Berkshire Hathaway vs BlackRock: Which Is Best?

Warren Buffett is just a few months away from his 93rd birthday, but by all accounts, he hasn’t slowed down in the least. He is still hard at work every day, guiding his company Berkshire Hathaway to grow and profit.

Buffett bought his first stock when he was 11 years old, which launched his career as one of the most successful investors of all time. By 1962, he was a millionaire, and he achieved billionaire status in 1990. Today, Warren Buffett’s net worth is nearly $110 billion, almost entirely due to the success of Berkshire Hathaway.

Buffett took control of Berkshire Hathaway in 1965 when it was a small, unprofitable textile manufacturer. He transformed it into a holding company with dozens of subsidiaries and a massive stock portfolio valued at more than $340 billion. Buffett’s success made him one of the most famous investors in the world, so he is a tempting target for comparisons – especially when relatively new fund managers realize strong returns using methods that Buffett finds questionable.

For example, when tech stocks took off in 2021, Cathie Wood’s ARK Invest family of funds saw substantial returns while Warren Buffett’s Berkshire Hathaway stayed fairly flat. Some suggested Wood’s strategy was the future of the finance industry. They were proven wrong when the tech market collapsed in 2022.

BlackRock Investments – along with founder, Chairman, and CEO Larry Fink – is another contender in the debate over which investment strategy is best. Have Warren Buffett and Larry Fink’s followers found the answer? When it comes to Berkshire Hathaway vs. BlackRock, which is best?

Why Is Berkshire Hathaway So Famous?

Berkshire Hathaway’s fame has nothing to do with its brands and subsidiaries. It is famous for its success. Since Warren Buffett took over the company, Berkshire Hathaway has delivered returns totaling more than 3,700,000 percent.

For perspective, the S&P 500’s annualized returns from 1965 to 2022 are under 25,000 percent. Berkshire Hathaway shareholders have enjoyed an annualized return of nearly 20 percent, while those that relied on the S&P 500 index realized roughly half that.

Berkshire Hathaway’s returns are largely due to Warren Buffett’s disciplined investment strategy that focuses on buying quality companies at below-market prices.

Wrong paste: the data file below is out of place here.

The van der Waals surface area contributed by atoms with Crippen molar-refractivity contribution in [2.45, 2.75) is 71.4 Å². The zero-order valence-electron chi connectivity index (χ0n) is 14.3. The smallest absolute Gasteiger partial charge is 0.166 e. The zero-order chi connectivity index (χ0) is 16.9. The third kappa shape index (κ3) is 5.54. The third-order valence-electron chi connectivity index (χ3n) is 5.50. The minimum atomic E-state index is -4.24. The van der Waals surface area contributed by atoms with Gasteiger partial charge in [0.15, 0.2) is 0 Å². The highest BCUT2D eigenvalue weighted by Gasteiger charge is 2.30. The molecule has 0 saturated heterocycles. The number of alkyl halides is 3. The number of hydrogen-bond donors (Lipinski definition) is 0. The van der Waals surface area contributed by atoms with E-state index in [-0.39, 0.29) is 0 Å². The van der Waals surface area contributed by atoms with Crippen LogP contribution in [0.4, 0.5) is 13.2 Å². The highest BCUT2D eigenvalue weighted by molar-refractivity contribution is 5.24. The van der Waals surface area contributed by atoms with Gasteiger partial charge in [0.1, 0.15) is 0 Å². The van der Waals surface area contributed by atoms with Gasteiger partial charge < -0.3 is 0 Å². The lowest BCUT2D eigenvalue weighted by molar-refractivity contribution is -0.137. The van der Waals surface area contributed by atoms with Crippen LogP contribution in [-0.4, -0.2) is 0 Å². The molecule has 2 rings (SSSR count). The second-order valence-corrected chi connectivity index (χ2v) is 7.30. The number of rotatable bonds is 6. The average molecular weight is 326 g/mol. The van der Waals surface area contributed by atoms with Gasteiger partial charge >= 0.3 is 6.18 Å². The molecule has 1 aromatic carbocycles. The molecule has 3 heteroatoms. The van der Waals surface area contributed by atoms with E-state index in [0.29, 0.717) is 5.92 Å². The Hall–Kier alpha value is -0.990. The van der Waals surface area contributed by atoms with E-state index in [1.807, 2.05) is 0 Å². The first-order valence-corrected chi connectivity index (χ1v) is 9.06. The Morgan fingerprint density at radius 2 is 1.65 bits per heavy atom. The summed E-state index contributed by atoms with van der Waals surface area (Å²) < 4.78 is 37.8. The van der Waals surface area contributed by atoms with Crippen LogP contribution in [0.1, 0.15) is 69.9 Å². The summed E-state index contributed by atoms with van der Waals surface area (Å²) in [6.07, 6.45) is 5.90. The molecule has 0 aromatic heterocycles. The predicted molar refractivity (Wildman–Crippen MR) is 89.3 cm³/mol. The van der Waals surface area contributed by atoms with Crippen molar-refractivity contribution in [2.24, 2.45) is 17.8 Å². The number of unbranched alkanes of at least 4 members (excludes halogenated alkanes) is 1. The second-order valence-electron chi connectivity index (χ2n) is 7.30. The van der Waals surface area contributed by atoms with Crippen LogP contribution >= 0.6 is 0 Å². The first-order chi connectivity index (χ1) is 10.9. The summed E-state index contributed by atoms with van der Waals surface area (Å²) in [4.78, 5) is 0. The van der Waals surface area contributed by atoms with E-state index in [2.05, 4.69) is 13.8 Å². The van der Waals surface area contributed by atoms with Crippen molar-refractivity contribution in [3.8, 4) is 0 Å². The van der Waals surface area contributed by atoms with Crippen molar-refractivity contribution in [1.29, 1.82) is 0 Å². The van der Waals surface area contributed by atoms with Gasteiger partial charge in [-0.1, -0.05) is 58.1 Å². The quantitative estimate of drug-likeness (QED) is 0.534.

He never gets caught up in unsupported enthusiasm for temporarily popular stocks. Instead, he looks for the stocks that are getting no attention at all, despite their wide moats and solid financials.

He buys them at a bargain with the goal of holding them long-term. Examples of Warren Buffett stocks include Apple, Bank of America, American Express, Coca-Cola, and Visa.

How Does Berkshire Make Money?

While Berkshire Hathaway’s large stock portfolio certainly helps with the company’s profitability, that’s not the only way Berkshire makes money. Berkshire Hathaway also has a collection of successful subsidiaries.

Examples of Berkshire Hathaway subsidiaries include:

  • Berkshire Hathaway Direct Insurance Company

  • Berkshire Hathaway Energy Company

  • Duracell

  • Fruit of the Loom

  • GEICO Auto Insurance

  • IMC International Metalworking Companies

  • Kraft Heinz

  • Oriental Trading Company

  • Pampered Chef

  • Precision Castparts Corp.

  • See’s Candies

Insurance is a big part of Berkshire Hathaway’s business, as is energy generation and distribution. There are also a number of manufacturing companies that contribute a substantial portion of Berkshire Hathaway’s earnings before taxes. Ownership of these sorts of subsidiaries is one of the biggest differences between Berkshire Hathaway and BlackRock.